Ultrasonic cleaning is widely used for removing particles from surfaces. It is generally agreed that the high energy of implosions of cavitation bubbles break the bonds holding particles to the surface being cleaned and that liquid motion (streaming) carries the particles away once they have been dislodged. However, it is also well known that ultrasonic cavitation and implosion will generate particles as material is eroded from surfaces as cavitation bubbles implode in proximity to them by a process of ultrasonic erosion similar to that seen on a ship's propell
Previous blogs have talked about heat conductivity in very general terms to produce a foundation for this somewhat more technical view for those of you who like formulas and numbers. Conductive heat transfer can be expressed with "Fourier's Law"
- q = k A dT / s
- q = heat transfer (W, J/s, Btu/hr)
- A = heat transfer area (m2, ft2)
Heat conductivity is a measure of the ability of a material to transfer heat within itself. For example, if you heat one end of a short piece of copper wire, the heat is quickly distributed throughout the wire by conduction. This can be easily demonstrated using a short piece (1 to 2 inches) of heavy gage copper wire and a small torch or gas lighter. Hold the wire at one end and apply the torch to the other. It won't take long before the copper becomes too hot to hold.
Temperature has been identified as one of the important variables in cleaning - arguably the most important. So I thought it might be worth some time to develop a little understanding of heat - - especially how it is generated and transmitted.
In many industrial cleaning processes it is necessary to exhaust emissions that unavoidably result from the cleaning process. The reasons for exhaust can take on a large range -
- Remove heat that would otherwise raise the temperature in the cleaning area
- Remove humidity that would otherwise raise the humidity in the cleaning area
- Remove toxic fumes that might otherwise be dangerous to workers
- Remove mists of oil and other contaminants
- Remove dust and other particles to prevent air contamination
In the world of industrial cleaning technology we talk about surface tension a lot! So much so, in fact, that it is hard to enter into any discussion of cleaning without having the subject of surface tension arise. In cleaning chemistry, for example, we are always looking for lower surface tension to promote penetration of small surface features and blind holes. Surface tension has a major effect on ultrasonic cavitation and implosion. A less well-known fact is that surface tension has a significant effect on the droplet size and pattern produced by spray nozzles. So, if this thing called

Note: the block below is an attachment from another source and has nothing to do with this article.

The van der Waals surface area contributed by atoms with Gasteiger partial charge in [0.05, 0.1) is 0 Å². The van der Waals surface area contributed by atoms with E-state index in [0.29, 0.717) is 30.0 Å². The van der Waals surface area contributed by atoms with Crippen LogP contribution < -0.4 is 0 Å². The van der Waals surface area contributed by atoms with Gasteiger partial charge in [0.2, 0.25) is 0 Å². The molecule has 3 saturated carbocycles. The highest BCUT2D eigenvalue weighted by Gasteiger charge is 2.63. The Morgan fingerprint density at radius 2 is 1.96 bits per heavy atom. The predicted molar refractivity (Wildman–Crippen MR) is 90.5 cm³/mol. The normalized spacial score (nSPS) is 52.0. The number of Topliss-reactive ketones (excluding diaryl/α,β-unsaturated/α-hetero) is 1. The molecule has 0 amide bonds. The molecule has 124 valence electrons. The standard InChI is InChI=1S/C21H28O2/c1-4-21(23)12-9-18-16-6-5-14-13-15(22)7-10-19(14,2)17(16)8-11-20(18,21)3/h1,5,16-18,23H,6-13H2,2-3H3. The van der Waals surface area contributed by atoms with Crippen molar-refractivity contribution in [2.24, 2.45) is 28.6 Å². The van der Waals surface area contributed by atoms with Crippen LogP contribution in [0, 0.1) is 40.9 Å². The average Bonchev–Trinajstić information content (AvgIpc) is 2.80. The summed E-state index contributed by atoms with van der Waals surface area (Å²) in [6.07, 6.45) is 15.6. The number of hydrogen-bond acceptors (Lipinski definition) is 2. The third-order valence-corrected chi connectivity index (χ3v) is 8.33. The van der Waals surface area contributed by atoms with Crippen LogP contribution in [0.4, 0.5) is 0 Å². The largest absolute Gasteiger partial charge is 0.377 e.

A few days ago, I sat down to write what I thought would be a simple explanation of surface tension and how it is measured in the laboratory (a blog which will be published shortly if I can figure all of this out). In doing the normal background research, however, I started to see contradictions that did not align with what I thought I knew about surface tension. The culprit was wettability. Soon I was in a circular argument with myself regarding the two and how to differentiate them.
Wherever there are liquids there are leaks - it's inevitable. Leaks, of course cost money in downtime and repair of industrial cleaning systems. So, you ask, what is the best defense against leaks.
There has been a lot of buzz lately on the internet regarding work at the Oak Ridge National Laboratory to develop a dryer that uses ultrasonics instead of heat to dry things. The major thrust seems to be to replace the conventional domestic clothes dryer (which uses heat to evaporate water) with one that uses ultrasonics to atomize instead of vaporize water to dry clothes. Claims include drastically reduced energy consumption and shorter drying times. As a result, there has also been some buzz about using the same idea (ultrasonics) to dry parts after ultrasonic cleaning. The logic being
The environment in the area of an industrial cleaning system is often not a "healthy" one for personnel or equipment. Caustic and acidic cleaning chemistries rise as mist above cleaning processes along with humidity and heat. Although our first thought is to protect personnel from these hazards, the equipment can also suffer serious consequences as a result of long term exposure to the unfriendly and corrosive environment. Although the problem is relatively easy to grasp, solutions are a bit more difficult and often prove to be more challenging than one might expect.